Cult of personalities
Rustic Overtones want you on their side
What’s the go-to motivational tactic used by every coach of an underdog team or demagogue looking to gain followers in a hurry? It’s us against them. Us against the world.
With Rustic Overtones’ eighth release, released in 2012, you’re either with them or against them. They don’t really care which. Let’s Start a Cult is everything their previous release, 2009’s New Way Out, wasn’t: All those string parts? Gone. The big and symphonic works that added up to an hour of music? This time they’ve stripped down to eight tunes and three minutes shy of a half hour. The guest players and revolving line up? With the addition of Gary Gemitti on drums and Mike Taylor on keyboards, they’re back to being the line-up you know and love: three horns, guitar, bass, drums, keyboard.
That doesn’t mean they’re back to hitting up-stroke ska songs and fire-breathing anthems, though. For this release, at least, they’ve gone much more organic, almost Edward Sharpe in their pop construction at times, and with a touch of lo-fi aesthetic that feels raw in a way they haven’t felt since before they were in the studio with Bowie.
It’s no mistake. “I like it gross,” Dave Gutter slinks on the devious “I Like it Low,” “I like the smell of cigarettes inside my clothes,” and there’s a baritone sax from Jason Ward that slithers through the weeds before being picked up by Ryan Zoidis’s tenor sax and a gritty trombone from Dave Noyes. The horns as a whole feel more part of this album than anything since before the hiatus – that you don’t really notice them is perhaps the best compliment I can pay to the arranging. They are wholly of the songs, rather than being ornaments.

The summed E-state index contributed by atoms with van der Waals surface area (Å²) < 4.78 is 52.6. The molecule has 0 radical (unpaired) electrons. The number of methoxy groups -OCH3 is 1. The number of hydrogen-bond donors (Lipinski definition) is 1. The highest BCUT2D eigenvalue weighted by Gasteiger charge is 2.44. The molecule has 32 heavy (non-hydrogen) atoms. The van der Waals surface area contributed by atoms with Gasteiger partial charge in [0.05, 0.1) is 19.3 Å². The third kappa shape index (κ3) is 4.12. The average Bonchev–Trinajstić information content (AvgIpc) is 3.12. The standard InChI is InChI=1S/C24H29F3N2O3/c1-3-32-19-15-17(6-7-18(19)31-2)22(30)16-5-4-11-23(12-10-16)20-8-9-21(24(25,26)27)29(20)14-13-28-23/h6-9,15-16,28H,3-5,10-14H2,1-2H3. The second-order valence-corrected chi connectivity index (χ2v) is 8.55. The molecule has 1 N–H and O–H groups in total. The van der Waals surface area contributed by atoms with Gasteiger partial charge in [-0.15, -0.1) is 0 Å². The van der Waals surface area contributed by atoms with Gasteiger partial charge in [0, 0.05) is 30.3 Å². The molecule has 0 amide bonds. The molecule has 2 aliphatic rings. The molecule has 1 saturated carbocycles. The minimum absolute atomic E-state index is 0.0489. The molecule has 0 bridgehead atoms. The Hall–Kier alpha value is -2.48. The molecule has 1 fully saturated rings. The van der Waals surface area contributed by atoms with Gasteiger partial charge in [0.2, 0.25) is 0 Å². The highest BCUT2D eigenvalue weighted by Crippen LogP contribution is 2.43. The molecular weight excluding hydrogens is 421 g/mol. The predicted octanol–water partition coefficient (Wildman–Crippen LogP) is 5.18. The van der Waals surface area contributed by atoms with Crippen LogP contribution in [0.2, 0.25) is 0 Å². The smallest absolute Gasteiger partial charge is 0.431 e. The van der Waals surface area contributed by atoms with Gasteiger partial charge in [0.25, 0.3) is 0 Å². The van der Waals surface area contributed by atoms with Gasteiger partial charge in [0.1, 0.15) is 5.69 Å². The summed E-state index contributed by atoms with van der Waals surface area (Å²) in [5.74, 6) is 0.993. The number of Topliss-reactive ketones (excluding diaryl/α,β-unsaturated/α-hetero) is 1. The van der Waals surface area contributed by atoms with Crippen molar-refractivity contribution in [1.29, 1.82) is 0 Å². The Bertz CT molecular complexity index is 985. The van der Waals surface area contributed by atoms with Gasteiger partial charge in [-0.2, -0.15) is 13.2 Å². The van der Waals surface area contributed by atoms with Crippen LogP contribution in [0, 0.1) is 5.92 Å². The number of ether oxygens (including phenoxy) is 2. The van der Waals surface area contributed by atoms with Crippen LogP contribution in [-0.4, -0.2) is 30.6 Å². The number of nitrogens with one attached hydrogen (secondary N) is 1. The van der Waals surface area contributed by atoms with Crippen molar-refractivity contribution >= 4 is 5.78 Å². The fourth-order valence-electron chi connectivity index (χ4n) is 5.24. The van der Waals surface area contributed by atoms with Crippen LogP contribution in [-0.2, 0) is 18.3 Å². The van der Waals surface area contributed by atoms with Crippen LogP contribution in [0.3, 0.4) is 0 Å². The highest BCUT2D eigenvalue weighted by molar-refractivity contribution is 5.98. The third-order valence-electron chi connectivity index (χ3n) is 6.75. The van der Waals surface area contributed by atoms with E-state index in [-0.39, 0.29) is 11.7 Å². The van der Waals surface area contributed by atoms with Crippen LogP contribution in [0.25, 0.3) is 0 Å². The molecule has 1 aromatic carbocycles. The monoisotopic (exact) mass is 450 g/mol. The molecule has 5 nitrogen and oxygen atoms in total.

“If there’s something you’re feeling inside, you should let yourself go.”
Oh, they’re tempting all right. “Let’s Start a Cult, Pt. 1” gets you right from the open with a poppy little flute line and digital hand claps and an “ooooh-oooh” bridge: “They can’t stop us all / How can they stop us all? / If we’re together.” They’ve embraced some new-school digital production here, too, integrating it so they manage to be space-age and ‘60s pop at the same time.
Just like they can combine old-time bluesy ballads with ‘80s sax lines in “Say Yes,” where Gutter knows how easy it can be to just join crowd: “It was hard to resist / They were pumping their fist / They were raising their flag in the distance.” His flittering guitar ain’t bad here either.
Gutter’s turned out some of his best lyrics in a while, too. The indie/big band “Solid” has this gem: “That’s not a halo, that’s a hole in your head / It’s not cold in the place that you go when you’re dead.” Ouch. It’s as mean as the low down Jon Roods bass that fuels the verse of “We’ll Get Right In” before it launched into melancholy pop for the chorus.
Remember? You’re with them, or you’re against them. And if you’re not with them? Well, as the ultra-dynamic album closer says, “fuck it / Let’s go out with a bang.”